Compare this approach with two different examples. The first is The Stanley Parable, a critically-acclaimed video game designed by Davey Wreden released in 2013; the second is the Nobel Laureate author Orhan Pamuk’s The Museum of Innocence, which is both a novel and a physical museum in Istanbul that hosts the objects and memorabilia existing in the novel. Although The Stanley Parable is a walking simulator in definition (the only agency afforded to the player is movement through space and simple interactions with certain objects), when checking the Steam webpage of this video game, it was not tagged as such as of January 2017.  Its top five tags are comedy, narration, indie, first-person, and satire. This departure from the walking simulator genre is possibly because, during gameplay, players can make choices between different walking paths that result in different endings. For both the players and the themes presented here, such a simple form of interactive agency during the story seemingly pushed The Stanley Parable out of the bounds of walking simulators. Even though the puzzles and path selections are relatively straightforward, the forking narrative changes the genre. It is also possible to mention similar simple puzzles in Gone Home, such as finding papers with safe codes written on them, or checking maps to find secret passages. However, these clues are merely there to guarantee your discovery of the narrative in its correct order, so they fail to create a feeling of another genre. If Gone Home had alternate story paths and endings, would it still be popularly understood as, and tagged as, a walking simulator? When crudely comparing it with The Stanley Parable, the answer is seemingly “no.” It is also significant that the latter video game has very different subject matter and storytelling techniques and is often referred to as a meta-video game about video games.  Still, this comparison only makes sense in terms of the genre form, not its context.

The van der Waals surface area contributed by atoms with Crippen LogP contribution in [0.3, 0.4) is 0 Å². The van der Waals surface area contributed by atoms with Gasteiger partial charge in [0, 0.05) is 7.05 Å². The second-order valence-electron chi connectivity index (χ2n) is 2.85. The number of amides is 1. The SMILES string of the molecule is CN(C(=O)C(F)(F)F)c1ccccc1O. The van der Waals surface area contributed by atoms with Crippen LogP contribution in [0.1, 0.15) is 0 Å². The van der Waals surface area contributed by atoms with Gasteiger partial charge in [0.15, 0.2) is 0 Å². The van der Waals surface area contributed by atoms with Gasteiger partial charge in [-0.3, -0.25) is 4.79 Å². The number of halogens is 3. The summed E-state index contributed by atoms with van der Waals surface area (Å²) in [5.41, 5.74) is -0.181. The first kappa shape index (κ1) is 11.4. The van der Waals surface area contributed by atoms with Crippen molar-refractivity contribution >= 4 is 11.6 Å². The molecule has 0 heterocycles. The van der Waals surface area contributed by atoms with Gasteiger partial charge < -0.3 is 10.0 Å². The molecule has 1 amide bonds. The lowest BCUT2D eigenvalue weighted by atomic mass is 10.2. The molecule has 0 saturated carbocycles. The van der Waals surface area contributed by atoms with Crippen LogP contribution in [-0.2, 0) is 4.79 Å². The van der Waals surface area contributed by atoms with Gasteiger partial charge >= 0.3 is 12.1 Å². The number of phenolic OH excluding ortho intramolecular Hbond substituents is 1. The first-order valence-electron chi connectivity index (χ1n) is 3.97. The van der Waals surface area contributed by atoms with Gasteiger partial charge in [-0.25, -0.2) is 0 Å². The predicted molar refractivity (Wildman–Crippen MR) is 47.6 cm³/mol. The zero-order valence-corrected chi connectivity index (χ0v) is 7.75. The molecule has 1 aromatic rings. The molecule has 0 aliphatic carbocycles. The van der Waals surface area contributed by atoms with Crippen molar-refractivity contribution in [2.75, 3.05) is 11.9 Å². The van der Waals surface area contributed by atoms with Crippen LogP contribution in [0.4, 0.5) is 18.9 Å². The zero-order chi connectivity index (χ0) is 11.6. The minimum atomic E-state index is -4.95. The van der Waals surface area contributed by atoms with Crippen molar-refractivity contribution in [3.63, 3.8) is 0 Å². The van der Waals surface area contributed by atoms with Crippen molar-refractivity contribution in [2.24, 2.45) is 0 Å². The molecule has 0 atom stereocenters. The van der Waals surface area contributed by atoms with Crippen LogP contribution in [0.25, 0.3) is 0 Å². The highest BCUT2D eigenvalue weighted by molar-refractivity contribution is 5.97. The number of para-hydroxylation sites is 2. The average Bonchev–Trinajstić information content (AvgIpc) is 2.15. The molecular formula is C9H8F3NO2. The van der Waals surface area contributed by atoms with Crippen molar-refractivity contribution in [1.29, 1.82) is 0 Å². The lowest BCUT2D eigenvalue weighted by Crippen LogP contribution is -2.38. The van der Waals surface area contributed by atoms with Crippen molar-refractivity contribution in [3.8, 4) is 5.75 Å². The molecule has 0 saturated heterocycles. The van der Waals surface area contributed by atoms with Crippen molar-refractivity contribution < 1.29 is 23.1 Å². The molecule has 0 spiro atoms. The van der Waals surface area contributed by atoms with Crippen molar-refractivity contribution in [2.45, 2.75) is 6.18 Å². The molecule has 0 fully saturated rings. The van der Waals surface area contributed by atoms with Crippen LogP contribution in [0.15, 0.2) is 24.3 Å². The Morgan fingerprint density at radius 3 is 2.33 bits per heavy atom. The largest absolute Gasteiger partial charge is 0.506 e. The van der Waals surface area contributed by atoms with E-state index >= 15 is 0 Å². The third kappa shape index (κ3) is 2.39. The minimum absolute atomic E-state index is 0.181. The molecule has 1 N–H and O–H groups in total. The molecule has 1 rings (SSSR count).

Similarities might also be drawn between Gone Home and Orhan Pamuk’s 2008 novel The Museum of Innocence. A museum of the same name was inaugurated in 2012, and it displayed the fictional house and objects part of the novel’s narrative in Istanbul as a distinctive mode of novel interactivity.  The physical Museum of Innocence offers a complementary narrative to the novel, augmenting the visitor’s understanding of that story, but not changing it. Visitors to the museum cannot intervene in events of the novel that have already happened; rather, they experience events from an augmented perspective. This focus is like visiting the family home in Gone Home: players can only observe or discover the story, but not intervene in its outcome.